In short, our covenant practices shape us into the type of people we want to become. And when we looked at our original covenant practices, we noticed they didn’t include how they change us. So while our covenant practices are not changing, the recent rewrite provides a snapshot of how they shape us into becoming compelling people for Jesus.

Below you’ll find the updated covenant practices with the older practice below.

Abiding in Jesus connects us to Him as the source of life as He produces fruit in us. Therefore, I commit to the consistent disciplines of meditating on God’s Word and prayer.

Old version: I am committed to abiding with Christ by the consistent disciplines of meditation on God’s Word and prayer. 

Community offers us the invitation and challenge to be more like Jesus as we grow in faith together. Therefore, I commit to actively and intentionally be in a LifeGroup so that I am a part of a community that follows Jesus together.

Old version: I will actively and intentionally work to be deeply connected to others in the Midtown family. I will be part of a LifeGroup to ensure that I have people around me who love Jesus and love me. 

Confession of sin to God and others exposes areas of guilt, shame, and brokenness in our lives. Repentance turns us from sin to Jesus’ love so that we obey Him through the power of the Spirit. Therefore, I commit to confession and repentance, fully expecting and welcoming correction from church family.

Old version: Confession and repentance will noticeably mark my life. I fully expect to be confronted and corrected as God allows other members of the family and my LifeGroup to see sin in my life. 

Mission brings the Kingdom of Heaven here on Earth through communities of Jesus-centered followers marked by faith, hope, and love. Therefore, I commit to hospitality and sharing my faith through everything I do by the power of the Spirit.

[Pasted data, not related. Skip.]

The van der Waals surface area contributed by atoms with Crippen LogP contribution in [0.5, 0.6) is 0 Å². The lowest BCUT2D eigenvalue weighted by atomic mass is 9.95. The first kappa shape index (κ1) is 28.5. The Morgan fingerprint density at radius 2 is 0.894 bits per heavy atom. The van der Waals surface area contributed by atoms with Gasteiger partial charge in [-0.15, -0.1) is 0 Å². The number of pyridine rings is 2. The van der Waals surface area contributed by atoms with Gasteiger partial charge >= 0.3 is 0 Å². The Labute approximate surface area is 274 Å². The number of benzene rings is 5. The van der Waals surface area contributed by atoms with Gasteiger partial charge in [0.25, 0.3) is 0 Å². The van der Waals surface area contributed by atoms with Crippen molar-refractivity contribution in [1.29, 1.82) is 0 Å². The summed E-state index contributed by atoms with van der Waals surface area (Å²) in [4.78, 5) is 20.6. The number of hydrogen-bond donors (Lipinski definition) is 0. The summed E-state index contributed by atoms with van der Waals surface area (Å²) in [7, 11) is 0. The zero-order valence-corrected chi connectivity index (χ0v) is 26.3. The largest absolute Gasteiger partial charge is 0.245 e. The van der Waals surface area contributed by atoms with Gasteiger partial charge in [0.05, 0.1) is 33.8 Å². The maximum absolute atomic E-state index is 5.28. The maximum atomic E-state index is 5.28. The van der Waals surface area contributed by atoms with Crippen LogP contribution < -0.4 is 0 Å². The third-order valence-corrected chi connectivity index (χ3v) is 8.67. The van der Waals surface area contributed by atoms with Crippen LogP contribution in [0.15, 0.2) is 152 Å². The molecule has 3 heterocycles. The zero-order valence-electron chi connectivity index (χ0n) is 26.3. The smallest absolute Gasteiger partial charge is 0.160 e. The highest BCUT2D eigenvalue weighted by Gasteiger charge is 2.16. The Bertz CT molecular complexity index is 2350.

Old version: I will live on mission with my LifeGroup, seeking to always point to Jesus with my lifestyle, generosity, relationships, and words by the power of the Holy Spirit. 

Generosity is giving to God's mission and learning to trust Him more than our wealth. Therefore, I commit to give 10% to the mission of Jesus through Midtown as a starting point for generosity.

Old version: I will practice and grow in generosity by giving financially to the mission of Jesus in Columbia and the world. I commit to giving 10% to the mission of Jesus through Midtown as a starting point for generosity. 

Serving is a way God works through us to love others. Therefore, I commit to using my Spirit-empowered giftedness to serve our church according to my season of life.

Old version: I will eagerly use my giftedness to serve our church according to my season of life.

Our Gatherings on Sunday shape us into a people marked by listening to God’s Word and responding in prayer, worship, generosity, and mission within our Spirit-filled community. Therefore, I commit to prioritizing Sunday Gathering participation.

Old version: I will prioritize regular Sunday Gathering participation as part of my ongoing spiritual formation. 

How to Study the Bible with Others

So much of becoming a compelling person for Jesus happens within the context of community. This means our spiritual disciplines are happening both on our own and with others, including meditating on God’s Word.

The following is a variation of how to study the Bible on your own, (which you can find here) that you can do with a group. Next to each portion, you’ll find a recommended allotment of time. This totals up to one hour.

Read

5 minutes total

As you read through the passage, make a note of anything that pops out to you or raises a question. Try not to get fixated on one phrase or verse, just make a note of it. After reading through the passage once, read through the passage once or twice more, this time thinking about what stands out in this passage and what impression it leaves on you. Reading out loud can be helpful too, as it can help us understand what we’re reading and help us process each verse of the passage.

Reflect

20 minutes total

Now that you’ve read the passage through multiple times, take time to reflect on what you’ve just read, using either a journal or a note-taking app that you can read again in the future. 

Write out the passage in your own words and include any observations you have - 10 minutes

Such questions you can ask are: